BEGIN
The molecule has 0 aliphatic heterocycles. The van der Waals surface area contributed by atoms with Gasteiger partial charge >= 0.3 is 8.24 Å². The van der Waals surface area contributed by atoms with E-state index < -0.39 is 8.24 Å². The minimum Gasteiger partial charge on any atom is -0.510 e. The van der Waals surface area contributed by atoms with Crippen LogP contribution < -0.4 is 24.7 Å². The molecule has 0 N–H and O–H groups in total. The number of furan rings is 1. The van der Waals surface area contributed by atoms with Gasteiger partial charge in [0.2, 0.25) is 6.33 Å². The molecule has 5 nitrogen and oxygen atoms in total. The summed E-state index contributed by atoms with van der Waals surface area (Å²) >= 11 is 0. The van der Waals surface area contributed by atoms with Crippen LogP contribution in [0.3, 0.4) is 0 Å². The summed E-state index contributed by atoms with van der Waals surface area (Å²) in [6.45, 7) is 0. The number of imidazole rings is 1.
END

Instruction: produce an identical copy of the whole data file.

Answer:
The molecule has 0 aliphatic heterocycles. The van der Waals surface area contributed by atoms with Gasteiger partial charge >= 0.3 is 8.24 Å². The van der Waals surface area contributed by atoms with E-state index < -0.39 is 8.24 Å². The minimum Gasteiger partial charge on any atom is -0.510 e. The van der Waals surface area contributed by atoms with Crippen LogP contribution < -0.4 is 24.7 Å². The molecule has 0 N–H and O–H groups in total. The number of furan rings is 1. The van der Waals surface area contributed by atoms with Gasteiger partial charge in [0.2, 0.25) is 6.33 Å². The molecule has 5 nitrogen and oxygen atoms in total. The summed E-state index contributed by atoms with van der Waals surface area (Å²) >= 11 is 0. The van der Waals surface area contributed by atoms with Crippen LogP contribution in [0.3, 0.4) is 0 Å². The summed E-state index contributed by atoms with van der Waals surface area (Å²) in [6.45, 7) is 0. The number of imidazole rings is 1.